This year’s Anderson Barn Museum exhibit tells the stories of Ephraim’s early hotels and the individuals and families who became a part of each hotel’s history. Tourism has been an important part of Ephraim since the turn of the 20th century, and it changed the fortunes of this small pioneer community. When the village was founded in 1853, Ephraim’s economy was based primarily on lumber, with some fishing and farming. By the late 1800s, area lumber was scarce, and a new industry emerged with the arrival of the Goodrich Steamship Line.
Tourists from Milwaukee and Chicago, looking for a change of scenery and drawn by the fresh air and natural beauty of Door County, boarded a steamship and, after a multi-day journey, arrived at Ephraim’s Anderson Dock. Others arrived by stagecoach after taking the train to Sturgeon Bay. As more and more visitors arrived, an obvious problem emerged: where would these tourists stay?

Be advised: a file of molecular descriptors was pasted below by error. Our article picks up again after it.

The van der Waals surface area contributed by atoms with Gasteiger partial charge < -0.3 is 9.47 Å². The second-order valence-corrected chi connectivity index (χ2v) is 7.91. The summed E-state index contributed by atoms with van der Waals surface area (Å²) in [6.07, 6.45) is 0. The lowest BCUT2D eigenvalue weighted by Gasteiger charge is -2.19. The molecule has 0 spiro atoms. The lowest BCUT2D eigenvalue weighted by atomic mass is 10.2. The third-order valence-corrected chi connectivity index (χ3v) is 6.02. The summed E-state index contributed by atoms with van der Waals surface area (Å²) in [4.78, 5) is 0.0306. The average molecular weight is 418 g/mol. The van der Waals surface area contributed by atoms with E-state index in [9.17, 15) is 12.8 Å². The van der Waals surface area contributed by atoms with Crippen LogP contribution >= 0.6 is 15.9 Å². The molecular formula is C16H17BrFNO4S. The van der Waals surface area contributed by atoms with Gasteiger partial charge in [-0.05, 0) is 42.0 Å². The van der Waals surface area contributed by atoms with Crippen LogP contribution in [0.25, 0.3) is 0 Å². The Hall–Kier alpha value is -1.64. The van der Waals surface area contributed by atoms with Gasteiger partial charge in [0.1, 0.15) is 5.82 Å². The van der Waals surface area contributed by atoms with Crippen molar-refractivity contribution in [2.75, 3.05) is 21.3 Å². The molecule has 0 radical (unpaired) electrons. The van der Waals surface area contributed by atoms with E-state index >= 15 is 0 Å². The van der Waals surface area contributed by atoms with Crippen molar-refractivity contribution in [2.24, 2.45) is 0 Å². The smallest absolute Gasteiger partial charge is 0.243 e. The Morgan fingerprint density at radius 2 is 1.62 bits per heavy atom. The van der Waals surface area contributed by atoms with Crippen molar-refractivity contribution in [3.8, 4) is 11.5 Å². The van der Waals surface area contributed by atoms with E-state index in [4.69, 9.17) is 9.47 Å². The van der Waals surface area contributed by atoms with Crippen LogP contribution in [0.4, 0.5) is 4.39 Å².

These early hotels were not just a place to sleep, but they also provided meals in a time before restaurants became commonplace. Each establishment offered something unique to guests. Some of the hotels entertained visitors with comedy and variety shows, while others were known for a special recipe or notable décor. These hotels sought to make guests feel at home; with transportation to Door County being more expensive and more difficult than it is now, a tourist might stay for the whole summer, rather than taking today’s shorter vacations.
From owners to staff to guests, there were hundreds of individuals who have impacted the history of these hotels. The hotels were largely family and community affairs, with many employees and owners involved in multiple properties. One person from the history of each hotel is featured in this exhibit, though there are countless others whose stories could be told.
-Guest Blogger Emily Irwin